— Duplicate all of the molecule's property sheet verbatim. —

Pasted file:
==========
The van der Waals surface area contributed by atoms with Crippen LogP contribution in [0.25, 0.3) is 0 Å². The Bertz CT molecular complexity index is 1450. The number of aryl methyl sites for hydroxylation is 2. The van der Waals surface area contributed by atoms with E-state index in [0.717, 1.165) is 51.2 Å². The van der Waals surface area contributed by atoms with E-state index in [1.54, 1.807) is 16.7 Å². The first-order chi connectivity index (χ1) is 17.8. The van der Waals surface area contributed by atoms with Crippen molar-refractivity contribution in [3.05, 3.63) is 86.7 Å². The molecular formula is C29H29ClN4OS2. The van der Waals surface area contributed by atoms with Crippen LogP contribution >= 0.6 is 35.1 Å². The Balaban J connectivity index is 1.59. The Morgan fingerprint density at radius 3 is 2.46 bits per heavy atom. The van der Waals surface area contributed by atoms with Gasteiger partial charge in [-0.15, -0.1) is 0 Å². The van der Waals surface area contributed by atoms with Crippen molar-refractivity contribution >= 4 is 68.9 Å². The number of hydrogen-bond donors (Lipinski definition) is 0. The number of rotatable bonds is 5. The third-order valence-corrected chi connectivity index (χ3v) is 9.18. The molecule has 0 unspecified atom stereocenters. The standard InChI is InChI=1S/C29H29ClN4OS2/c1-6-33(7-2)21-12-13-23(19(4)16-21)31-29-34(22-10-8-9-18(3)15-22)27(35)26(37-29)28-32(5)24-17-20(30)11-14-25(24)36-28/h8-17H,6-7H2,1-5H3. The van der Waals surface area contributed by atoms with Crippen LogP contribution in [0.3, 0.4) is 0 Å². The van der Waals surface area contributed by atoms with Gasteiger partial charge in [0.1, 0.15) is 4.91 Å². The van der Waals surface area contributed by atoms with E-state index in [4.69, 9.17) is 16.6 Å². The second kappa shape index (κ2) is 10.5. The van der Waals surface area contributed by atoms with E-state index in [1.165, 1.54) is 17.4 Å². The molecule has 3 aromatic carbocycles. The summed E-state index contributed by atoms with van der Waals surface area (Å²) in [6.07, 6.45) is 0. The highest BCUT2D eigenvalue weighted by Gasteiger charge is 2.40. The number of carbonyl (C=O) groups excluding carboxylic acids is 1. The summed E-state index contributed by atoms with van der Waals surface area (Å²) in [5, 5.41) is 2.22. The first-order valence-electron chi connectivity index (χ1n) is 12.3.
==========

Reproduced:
The van der Waals surface area contributed by atoms with Crippen LogP contribution in [0.25, 0.3) is 0 Å². The Bertz CT molecular complexity index is 1450. The number of aryl methyl sites for hydroxylation is 2. The van der Waals surface area contributed by atoms with E-state index in [0.717, 1.165) is 51.2 Å². The van der Waals surface area contributed by atoms with E-state index in [1.54, 1.807) is 16.7 Å². The first-order chi connectivity index (χ1) is 17.8. The van der Waals surface area contributed by atoms with Crippen molar-refractivity contribution in [3.05, 3.63) is 86.7 Å². The molecular formula is C29H29ClN4OS2. The van der Waals surface area contributed by atoms with Crippen LogP contribution >= 0.6 is 35.1 Å². The Balaban J connectivity index is 1.59. The Morgan fingerprint density at radius 3 is 2.46 bits per heavy atom. The van der Waals surface area contributed by atoms with Gasteiger partial charge in [-0.15, -0.1) is 0 Å². The van der Waals surface area contributed by atoms with Crippen molar-refractivity contribution >= 4 is 68.9 Å². The number of hydrogen-bond donors (Lipinski definition) is 0. The number of rotatable bonds is 5. The third-order valence-corrected chi connectivity index (χ3v) is 9.18. The molecule has 0 unspecified atom stereocenters. The standard InChI is InChI=1S/C29H29ClN4OS2/c1-6-33(7-2)21-12-13-23(19(4)16-21)31-29-34(22-10-8-9-18(3)15-22)27(35)26(37-29)28-32(5)24-17-20(30)11-14-25(24)36-28/h8-17H,6-7H2,1-5H3. The van der Waals surface area contributed by atoms with Crippen LogP contribution in [0.3, 0.4) is 0 Å². The van der Waals surface area contributed by atoms with Gasteiger partial charge in [0.1, 0.15) is 4.91 Å². The van der Waals surface area contributed by atoms with E-state index in [4.69, 9.17) is 16.6 Å². The second kappa shape index (κ2) is 10.5. The van der Waals surface area contributed by atoms with E-state index in [1.165, 1.54) is 17.4 Å². The molecule has 3 aromatic carbocycles. The summed E-state index contributed by atoms with van der Waals surface area (Å²) in [6.07, 6.45) is 0. The highest BCUT2D eigenvalue weighted by Gasteiger charge is 2.40. The number of carbonyl (C=O) groups excluding carboxylic acids is 1. The summed E-state index contributed by atoms with van der Waals surface area (Å²) in [5, 5.41) is 2.22. The first-order valence-electron chi connectivity index (χ1n) is 12.3.